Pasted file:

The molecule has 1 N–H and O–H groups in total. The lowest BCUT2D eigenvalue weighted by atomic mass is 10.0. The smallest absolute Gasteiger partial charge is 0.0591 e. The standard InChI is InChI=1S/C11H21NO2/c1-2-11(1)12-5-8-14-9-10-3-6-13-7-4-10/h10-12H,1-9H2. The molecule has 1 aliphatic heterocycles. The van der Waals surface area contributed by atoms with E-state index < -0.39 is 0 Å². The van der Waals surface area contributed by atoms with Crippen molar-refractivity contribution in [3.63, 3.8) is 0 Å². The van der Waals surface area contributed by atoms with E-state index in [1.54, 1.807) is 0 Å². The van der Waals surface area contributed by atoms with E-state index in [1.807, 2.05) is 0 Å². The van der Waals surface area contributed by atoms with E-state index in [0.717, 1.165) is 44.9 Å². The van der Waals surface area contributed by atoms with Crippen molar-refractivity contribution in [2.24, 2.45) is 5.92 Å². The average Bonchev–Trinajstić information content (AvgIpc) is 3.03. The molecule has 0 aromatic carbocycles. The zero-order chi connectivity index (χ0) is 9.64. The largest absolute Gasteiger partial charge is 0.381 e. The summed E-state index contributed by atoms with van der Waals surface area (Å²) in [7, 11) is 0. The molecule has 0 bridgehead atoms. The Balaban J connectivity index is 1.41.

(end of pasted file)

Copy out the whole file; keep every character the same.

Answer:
The molecule has 1 N–H and O–H groups in total. The lowest BCUT2D eigenvalue weighted by atomic mass is 10.0. The smallest absolute Gasteiger partial charge is 0.0591 e. The standard InChI is InChI=1S/C11H21NO2/c1-2-11(1)12-5-8-14-9-10-3-6-13-7-4-10/h10-12H,1-9H2. The molecule has 1 aliphatic heterocycles. The van der Waals surface area contributed by atoms with E-state index < -0.39 is 0 Å². The van der Waals surface area contributed by atoms with Crippen molar-refractivity contribution in [3.63, 3.8) is 0 Å². The van der Waals surface area contributed by atoms with E-state index in [1.54, 1.807) is 0 Å². The van der Waals surface area contributed by atoms with E-state index in [1.807, 2.05) is 0 Å². The van der Waals surface area contributed by atoms with E-state index in [0.717, 1.165) is 44.9 Å². The van der Waals surface area contributed by atoms with Crippen molar-refractivity contribution in [2.24, 2.45) is 5.92 Å². The average Bonchev–Trinajstić information content (AvgIpc) is 3.03. The molecule has 0 aromatic carbocycles. The zero-order chi connectivity index (χ0) is 9.64. The largest absolute Gasteiger partial charge is 0.381 e. The summed E-state index contributed by atoms with van der Waals surface area (Å²) in [7, 11) is 0. The molecule has 0 bridgehead atoms. The Balaban J connectivity index is 1.41.